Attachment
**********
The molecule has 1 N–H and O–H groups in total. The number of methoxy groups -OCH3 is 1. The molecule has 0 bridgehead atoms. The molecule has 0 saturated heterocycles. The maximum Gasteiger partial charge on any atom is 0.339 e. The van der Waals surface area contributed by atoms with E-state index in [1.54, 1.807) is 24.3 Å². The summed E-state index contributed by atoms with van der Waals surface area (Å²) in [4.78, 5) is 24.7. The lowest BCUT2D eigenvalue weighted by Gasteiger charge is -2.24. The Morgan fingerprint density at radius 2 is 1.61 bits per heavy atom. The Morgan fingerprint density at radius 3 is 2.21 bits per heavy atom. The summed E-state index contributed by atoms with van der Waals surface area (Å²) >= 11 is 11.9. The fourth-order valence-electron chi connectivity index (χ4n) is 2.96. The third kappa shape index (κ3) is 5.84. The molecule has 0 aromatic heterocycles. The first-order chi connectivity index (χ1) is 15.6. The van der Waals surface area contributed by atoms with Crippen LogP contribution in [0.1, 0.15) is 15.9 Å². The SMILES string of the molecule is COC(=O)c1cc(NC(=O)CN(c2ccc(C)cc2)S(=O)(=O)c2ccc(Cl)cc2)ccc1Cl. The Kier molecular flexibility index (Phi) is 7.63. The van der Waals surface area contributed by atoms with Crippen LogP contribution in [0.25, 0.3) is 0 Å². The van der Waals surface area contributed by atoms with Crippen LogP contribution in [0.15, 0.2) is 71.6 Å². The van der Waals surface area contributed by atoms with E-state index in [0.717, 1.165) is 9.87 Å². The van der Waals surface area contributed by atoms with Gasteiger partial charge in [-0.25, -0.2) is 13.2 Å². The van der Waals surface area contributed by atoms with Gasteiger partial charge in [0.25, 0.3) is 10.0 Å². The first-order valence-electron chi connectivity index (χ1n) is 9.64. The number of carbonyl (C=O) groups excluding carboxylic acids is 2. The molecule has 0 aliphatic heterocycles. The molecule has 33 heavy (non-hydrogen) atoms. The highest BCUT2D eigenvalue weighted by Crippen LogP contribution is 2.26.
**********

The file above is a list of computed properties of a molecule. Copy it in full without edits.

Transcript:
The molecule has 1 N–H and O–H groups in total. The number of methoxy groups -OCH3 is 1. The molecule has 0 bridgehead atoms. The molecule has 0 saturated heterocycles. The maximum Gasteiger partial charge on any atom is 0.339 e. The van der Waals surface area contributed by atoms with E-state index in [1.54, 1.807) is 24.3 Å². The summed E-state index contributed by atoms with van der Waals surface area (Å²) in [4.78, 5) is 24.7. The lowest BCUT2D eigenvalue weighted by Gasteiger charge is -2.24. The Morgan fingerprint density at radius 2 is 1.61 bits per heavy atom. The Morgan fingerprint density at radius 3 is 2.21 bits per heavy atom. The summed E-state index contributed by atoms with van der Waals surface area (Å²) >= 11 is 11.9. The fourth-order valence-electron chi connectivity index (χ4n) is 2.96. The third kappa shape index (κ3) is 5.84. The molecule has 0 aromatic heterocycles. The first-order chi connectivity index (χ1) is 15.6. The van der Waals surface area contributed by atoms with Crippen LogP contribution in [0.1, 0.15) is 15.9 Å². The SMILES string of the molecule is COC(=O)c1cc(NC(=O)CN(c2ccc(C)cc2)S(=O)(=O)c2ccc(Cl)cc2)ccc1Cl. The Kier molecular flexibility index (Phi) is 7.63. The van der Waals surface area contributed by atoms with Crippen LogP contribution in [0.25, 0.3) is 0 Å². The van der Waals surface area contributed by atoms with Crippen LogP contribution in [0.15, 0.2) is 71.6 Å². The van der Waals surface area contributed by atoms with E-state index in [0.717, 1.165) is 9.87 Å². The van der Waals surface area contributed by atoms with Gasteiger partial charge in [-0.25, -0.2) is 13.2 Å². The van der Waals surface area contributed by atoms with Gasteiger partial charge in [0.25, 0.3) is 10.0 Å². The first-order valence-electron chi connectivity index (χ1n) is 9.64. The number of carbonyl (C=O) groups excluding carboxylic acids is 2. The molecule has 0 aliphatic heterocycles. The molecule has 33 heavy (non-hydrogen) atoms. The highest BCUT2D eigenvalue weighted by Crippen LogP contribution is 2.26.